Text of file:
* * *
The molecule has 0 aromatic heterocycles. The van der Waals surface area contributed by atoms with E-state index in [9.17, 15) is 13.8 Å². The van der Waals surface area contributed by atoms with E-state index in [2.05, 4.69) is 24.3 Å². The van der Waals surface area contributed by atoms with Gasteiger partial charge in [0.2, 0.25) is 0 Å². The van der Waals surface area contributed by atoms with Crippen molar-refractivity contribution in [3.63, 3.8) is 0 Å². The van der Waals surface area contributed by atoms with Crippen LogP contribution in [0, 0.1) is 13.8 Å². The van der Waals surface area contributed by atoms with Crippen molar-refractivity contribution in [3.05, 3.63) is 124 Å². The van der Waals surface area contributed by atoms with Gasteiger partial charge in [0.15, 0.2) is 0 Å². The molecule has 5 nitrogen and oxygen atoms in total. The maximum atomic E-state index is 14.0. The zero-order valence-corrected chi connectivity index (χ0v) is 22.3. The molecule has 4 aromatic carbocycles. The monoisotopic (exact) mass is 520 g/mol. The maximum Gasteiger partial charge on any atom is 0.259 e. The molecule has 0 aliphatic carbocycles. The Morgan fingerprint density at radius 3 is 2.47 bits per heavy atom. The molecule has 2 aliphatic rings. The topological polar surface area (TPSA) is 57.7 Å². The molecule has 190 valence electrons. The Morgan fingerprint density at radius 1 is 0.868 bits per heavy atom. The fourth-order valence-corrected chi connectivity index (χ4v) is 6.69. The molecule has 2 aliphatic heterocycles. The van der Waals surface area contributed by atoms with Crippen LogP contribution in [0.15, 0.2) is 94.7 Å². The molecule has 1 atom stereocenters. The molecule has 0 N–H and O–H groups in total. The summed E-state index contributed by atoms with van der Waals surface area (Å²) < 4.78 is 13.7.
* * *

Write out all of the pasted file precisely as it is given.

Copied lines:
The molecule has 0 aromatic heterocycles. The van der Waals surface area contributed by atoms with E-state index in [9.17, 15) is 13.8 Å². The van der Waals surface area contributed by atoms with E-state index in [2.05, 4.69) is 24.3 Å². The van der Waals surface area contributed by atoms with Gasteiger partial charge in [0.2, 0.25) is 0 Å². The van der Waals surface area contributed by atoms with Crippen molar-refractivity contribution in [3.63, 3.8) is 0 Å². The van der Waals surface area contributed by atoms with Crippen LogP contribution in [0, 0.1) is 13.8 Å². The van der Waals surface area contributed by atoms with Crippen molar-refractivity contribution in [3.05, 3.63) is 124 Å². The van der Waals surface area contributed by atoms with Gasteiger partial charge in [0.15, 0.2) is 0 Å². The molecule has 5 nitrogen and oxygen atoms in total. The maximum atomic E-state index is 14.0. The zero-order valence-corrected chi connectivity index (χ0v) is 22.3. The molecule has 4 aromatic carbocycles. The monoisotopic (exact) mass is 520 g/mol. The maximum Gasteiger partial charge on any atom is 0.259 e. The molecule has 0 aliphatic carbocycles. The Morgan fingerprint density at radius 3 is 2.47 bits per heavy atom. The molecule has 2 aliphatic rings. The topological polar surface area (TPSA) is 57.7 Å². The molecule has 190 valence electrons. The Morgan fingerprint density at radius 1 is 0.868 bits per heavy atom. The fourth-order valence-corrected chi connectivity index (χ4v) is 6.69. The molecule has 2 aliphatic heterocycles. The van der Waals surface area contributed by atoms with Crippen LogP contribution in [0.15, 0.2) is 94.7 Å². The molecule has 1 atom stereocenters. The molecule has 0 N–H and O–H groups in total. The summed E-state index contributed by atoms with van der Waals surface area (Å²) < 4.78 is 13.7.